Our text adventure games have always been focused on reading and listening
comprehension. We believe that this interactive experience without many bells
and whistles gets you the most language practice for the time you invest.
But after some encouragement from our students, we are taking a stab at adding
illustrations to one of our text adventure games,
The Magistrate's Gallery.
We hope that these illustrations liven up the games while at the same time
providing some helpful visual context for the text of the game.
In total there are 16 illustrations. This is not enough to illustrate
everything that happens in the game, which is not the point, but rather just
enough to break up the text a bit and keep your imagination working to picture
the rest of what happens.
Olle and I wanted to express a big thank you to our early backers!
We deeply appreciate the confidence you've had in WordSwing, and your support, which has helped us build the apps, games, and activities that are WordSwing.
It’s been just over a year since we introduced our early backer subscription ($3/month). Since then we've released 5 more text adventure games, our iOS and Android apps, narrative and audio to go with 9 episodes of the Pepper and Carrot comic, and much more (see below).
But we can only continue to do this if we can grow WordSwing into a sustainable endeavor. From the beginning, our early backer discount was designed to reward them for their support while we ramped up our efforts. But it was always designed to be temporary. And we feel that next month is a good time to start asking new backers of WordSwing to pay the full price for the subscription ($8/month).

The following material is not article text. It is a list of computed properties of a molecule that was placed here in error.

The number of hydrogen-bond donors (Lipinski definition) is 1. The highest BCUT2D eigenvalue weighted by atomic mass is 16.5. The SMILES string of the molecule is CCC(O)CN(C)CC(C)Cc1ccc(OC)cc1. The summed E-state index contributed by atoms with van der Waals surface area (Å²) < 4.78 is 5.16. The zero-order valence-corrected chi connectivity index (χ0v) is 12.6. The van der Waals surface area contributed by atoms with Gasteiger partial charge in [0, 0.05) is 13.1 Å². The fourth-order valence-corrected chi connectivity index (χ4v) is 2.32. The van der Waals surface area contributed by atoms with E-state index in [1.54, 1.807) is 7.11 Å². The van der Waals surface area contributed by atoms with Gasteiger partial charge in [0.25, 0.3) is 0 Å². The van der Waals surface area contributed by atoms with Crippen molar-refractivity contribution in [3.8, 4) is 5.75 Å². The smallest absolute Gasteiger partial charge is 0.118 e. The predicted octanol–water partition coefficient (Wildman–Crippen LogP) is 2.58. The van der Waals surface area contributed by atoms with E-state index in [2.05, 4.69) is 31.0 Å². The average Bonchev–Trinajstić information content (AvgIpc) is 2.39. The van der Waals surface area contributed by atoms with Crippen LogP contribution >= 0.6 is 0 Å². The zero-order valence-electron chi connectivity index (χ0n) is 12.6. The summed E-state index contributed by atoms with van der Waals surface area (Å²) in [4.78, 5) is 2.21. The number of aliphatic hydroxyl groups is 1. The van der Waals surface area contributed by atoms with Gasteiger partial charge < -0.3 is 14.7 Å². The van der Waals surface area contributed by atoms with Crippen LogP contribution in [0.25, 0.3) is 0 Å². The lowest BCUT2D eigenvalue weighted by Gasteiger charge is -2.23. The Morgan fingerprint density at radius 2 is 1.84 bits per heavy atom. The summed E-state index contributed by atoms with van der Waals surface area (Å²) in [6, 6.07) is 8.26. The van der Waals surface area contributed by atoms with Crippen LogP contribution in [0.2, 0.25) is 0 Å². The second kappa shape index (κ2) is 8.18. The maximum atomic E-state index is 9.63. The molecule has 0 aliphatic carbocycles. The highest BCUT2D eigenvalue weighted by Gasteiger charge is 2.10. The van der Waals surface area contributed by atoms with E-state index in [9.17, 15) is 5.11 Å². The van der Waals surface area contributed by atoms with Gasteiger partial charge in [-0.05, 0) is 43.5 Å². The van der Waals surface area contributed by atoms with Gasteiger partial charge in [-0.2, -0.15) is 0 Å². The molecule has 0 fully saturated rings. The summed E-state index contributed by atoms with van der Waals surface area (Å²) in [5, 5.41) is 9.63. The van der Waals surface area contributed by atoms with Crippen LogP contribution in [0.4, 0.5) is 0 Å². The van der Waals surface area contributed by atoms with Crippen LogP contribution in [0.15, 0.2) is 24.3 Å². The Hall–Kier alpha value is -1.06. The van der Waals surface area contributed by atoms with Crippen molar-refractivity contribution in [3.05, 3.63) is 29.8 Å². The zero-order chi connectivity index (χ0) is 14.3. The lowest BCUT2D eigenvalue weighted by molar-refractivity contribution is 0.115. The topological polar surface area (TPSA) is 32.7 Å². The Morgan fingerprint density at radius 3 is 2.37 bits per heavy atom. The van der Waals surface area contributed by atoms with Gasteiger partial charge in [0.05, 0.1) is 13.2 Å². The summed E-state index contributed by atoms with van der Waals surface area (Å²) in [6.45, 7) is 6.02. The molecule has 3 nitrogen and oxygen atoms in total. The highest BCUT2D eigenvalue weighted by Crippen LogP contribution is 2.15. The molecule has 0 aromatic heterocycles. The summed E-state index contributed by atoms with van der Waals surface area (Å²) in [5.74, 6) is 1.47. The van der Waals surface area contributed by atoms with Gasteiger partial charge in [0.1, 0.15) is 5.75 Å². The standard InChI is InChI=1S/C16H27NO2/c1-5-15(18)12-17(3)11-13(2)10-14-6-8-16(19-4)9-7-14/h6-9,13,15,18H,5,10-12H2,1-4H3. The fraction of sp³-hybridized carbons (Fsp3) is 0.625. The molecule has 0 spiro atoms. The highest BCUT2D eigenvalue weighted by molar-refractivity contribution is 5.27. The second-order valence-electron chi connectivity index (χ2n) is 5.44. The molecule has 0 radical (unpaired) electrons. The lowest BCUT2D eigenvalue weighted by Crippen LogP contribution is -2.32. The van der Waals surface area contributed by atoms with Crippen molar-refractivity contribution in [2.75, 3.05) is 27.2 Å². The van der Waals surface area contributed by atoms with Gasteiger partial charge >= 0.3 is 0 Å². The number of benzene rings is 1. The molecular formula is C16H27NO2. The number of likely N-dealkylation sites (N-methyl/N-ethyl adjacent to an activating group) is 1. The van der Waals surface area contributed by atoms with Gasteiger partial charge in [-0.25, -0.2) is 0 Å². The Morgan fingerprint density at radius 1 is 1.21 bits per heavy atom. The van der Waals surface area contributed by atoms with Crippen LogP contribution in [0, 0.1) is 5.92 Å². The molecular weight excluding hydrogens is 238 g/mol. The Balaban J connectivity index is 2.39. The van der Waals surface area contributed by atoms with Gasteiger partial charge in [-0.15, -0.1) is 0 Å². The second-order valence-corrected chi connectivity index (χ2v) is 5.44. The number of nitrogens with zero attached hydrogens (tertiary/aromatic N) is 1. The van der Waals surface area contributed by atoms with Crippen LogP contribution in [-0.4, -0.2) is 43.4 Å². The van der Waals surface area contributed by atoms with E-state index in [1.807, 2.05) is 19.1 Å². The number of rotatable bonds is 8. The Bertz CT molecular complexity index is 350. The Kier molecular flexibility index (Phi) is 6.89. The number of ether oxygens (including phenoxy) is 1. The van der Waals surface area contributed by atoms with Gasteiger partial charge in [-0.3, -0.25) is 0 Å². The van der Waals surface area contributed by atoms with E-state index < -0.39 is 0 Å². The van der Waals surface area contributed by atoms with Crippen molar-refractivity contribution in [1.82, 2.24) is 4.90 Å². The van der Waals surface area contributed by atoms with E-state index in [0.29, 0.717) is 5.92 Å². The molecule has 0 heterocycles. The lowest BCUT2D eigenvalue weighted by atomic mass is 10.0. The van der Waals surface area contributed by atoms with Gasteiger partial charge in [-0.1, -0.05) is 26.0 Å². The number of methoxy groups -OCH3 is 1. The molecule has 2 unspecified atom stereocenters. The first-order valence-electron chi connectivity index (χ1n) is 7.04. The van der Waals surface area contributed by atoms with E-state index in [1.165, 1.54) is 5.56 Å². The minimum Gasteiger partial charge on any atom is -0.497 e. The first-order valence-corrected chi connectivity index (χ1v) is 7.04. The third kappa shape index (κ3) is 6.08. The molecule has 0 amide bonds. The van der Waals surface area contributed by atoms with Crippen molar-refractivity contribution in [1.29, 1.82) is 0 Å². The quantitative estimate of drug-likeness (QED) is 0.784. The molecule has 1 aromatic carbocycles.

All current early backers can keep the less expensive subscription forever.
Or, if you subscribe before June 15th, you can also get (and keep) the early backer price ($3/month).
So, if you're not yet an early backer, we invite you to become one before we end the discount.
Magistrate's Gallery (县长的画廊) – A man knocks on your door with an unusual problem. He needs the assistance of a skilled artist to help rescue his daughter, who seems to have been trapped inside a painting. You will need to unravel the epic tale surrounding his daughter's capture by traveling into the many paintings in the Magistrate's private gallery and coaxing the stories out of the spirits that inhabit the pieces of art.
Into the Haze (迷雾中) – An unknown catastrophe has ended civilization as we know it. You live in a small society of survivors on a hill outside the big city where the air is just barely breathable. In the city, it’s worse, but riches left from before the catastrophe still lure people into the deadly mist. Including your brother. And now he’s gone missing. With your gas mask and a few days of supplies, you enter the city. Will you find your brother? What else hides in the mist?
Wandering Cat (小女孩寻猫记) – Your mysterious uncle has asked you to watch after his cat for a few days. But after an unexpected encounter with a fortune teller, you realize there is a lot more at stake to this task than you thought.